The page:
Students debate the merits of different operating systems


Henry Wang and Akhil Waghmare

For students at Jefferson, having a computer is especially important for academic success. But in today’s world of technology, finding the right software can be difficult.

The current version of OS X is Mavericks. OS X focuses on ease of use and functionality. With a clean and simple interface and rich integration of multi-touch trackpad gestures into the operating system, users can effortlessly navigate their computers. However, compatibility can sometimes be an issue. The school computers use Windows computers, but some programs students use at school are not available on their Macs. However in recent years, popular software such as Microsoft Office has been made available.

The most up-to-date version of Microsoft’s successful line of operating systems is Windows 8.1. With new computers coming out with touchscreen capabilities, the new OS is designed to take advantage of this new technology and heavily integrate in everything you do from surfing the web to playing games to watching movies. Another plus is the fact that most of Jefferson’s computers run Windows, so compatibility is ensured.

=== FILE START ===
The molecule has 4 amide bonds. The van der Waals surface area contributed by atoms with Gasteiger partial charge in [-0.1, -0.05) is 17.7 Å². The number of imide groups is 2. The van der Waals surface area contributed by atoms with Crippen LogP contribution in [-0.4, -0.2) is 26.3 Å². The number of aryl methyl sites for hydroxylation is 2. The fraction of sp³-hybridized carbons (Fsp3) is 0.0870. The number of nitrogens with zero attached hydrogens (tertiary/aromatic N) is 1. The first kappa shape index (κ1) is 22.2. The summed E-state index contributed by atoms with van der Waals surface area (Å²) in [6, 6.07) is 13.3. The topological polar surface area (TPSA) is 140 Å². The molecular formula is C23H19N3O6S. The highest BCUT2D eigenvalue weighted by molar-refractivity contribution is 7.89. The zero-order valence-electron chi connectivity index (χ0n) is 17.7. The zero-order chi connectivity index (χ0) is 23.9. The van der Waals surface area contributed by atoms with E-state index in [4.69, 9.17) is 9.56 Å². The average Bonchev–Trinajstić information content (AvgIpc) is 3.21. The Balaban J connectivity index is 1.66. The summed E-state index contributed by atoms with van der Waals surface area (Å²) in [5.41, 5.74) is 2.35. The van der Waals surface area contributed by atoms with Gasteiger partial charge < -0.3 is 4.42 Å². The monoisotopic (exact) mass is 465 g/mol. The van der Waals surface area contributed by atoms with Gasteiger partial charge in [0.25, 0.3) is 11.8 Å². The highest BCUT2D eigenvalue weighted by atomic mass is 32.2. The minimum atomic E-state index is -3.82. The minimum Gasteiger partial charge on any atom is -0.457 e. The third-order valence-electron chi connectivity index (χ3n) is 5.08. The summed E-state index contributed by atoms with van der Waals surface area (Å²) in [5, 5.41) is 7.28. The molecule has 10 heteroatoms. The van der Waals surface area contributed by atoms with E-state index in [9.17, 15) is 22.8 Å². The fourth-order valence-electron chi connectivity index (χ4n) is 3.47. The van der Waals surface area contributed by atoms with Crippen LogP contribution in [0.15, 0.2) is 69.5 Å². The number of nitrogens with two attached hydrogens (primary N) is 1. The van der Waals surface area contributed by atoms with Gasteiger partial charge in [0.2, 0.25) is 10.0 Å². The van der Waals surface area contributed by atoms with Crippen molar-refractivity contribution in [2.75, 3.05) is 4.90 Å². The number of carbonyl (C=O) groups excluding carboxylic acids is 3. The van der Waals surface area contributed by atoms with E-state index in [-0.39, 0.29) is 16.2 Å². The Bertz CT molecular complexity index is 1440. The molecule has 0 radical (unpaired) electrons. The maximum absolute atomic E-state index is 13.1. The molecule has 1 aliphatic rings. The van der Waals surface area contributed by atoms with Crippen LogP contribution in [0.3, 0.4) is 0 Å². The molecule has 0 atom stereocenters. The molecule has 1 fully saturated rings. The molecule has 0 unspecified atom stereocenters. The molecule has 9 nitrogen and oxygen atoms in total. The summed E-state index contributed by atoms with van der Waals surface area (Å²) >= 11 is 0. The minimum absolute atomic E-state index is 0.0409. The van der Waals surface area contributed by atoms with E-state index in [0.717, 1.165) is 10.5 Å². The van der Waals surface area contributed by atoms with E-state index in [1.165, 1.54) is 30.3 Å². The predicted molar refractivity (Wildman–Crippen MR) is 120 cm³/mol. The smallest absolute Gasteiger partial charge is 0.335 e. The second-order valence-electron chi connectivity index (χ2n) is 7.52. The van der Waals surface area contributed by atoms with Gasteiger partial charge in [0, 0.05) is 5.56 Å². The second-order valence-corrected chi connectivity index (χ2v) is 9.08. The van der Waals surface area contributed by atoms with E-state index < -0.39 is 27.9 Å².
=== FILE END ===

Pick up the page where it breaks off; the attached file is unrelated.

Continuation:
Mac OS X and Windows are by far the most popular operating systems and without doubt the two are compared a number of times.

“Although OS X is great for daily computing and very easy to use, Windows remains far more useful for power users for a variety of reasons including a plethora of useful shortcuts,” sophomore Risheek Rajolu said.

Linux is aimed towards users who want to have full control over the operating system. With the ability to customize almost everything, it can be a little overwhelming. However, it is open source and free, also making it a popular choice as a secondary operating system. Similar to Mac OS X, compatibility can be a problem.

“I think that Linux is a really good operating system especially because it’s able to introduce new users to Linux and I feel as though once many people try it and get interested in it, they’ll like finding out about all the unique things,” computer systems tech lab admin sophomore James Woglom said.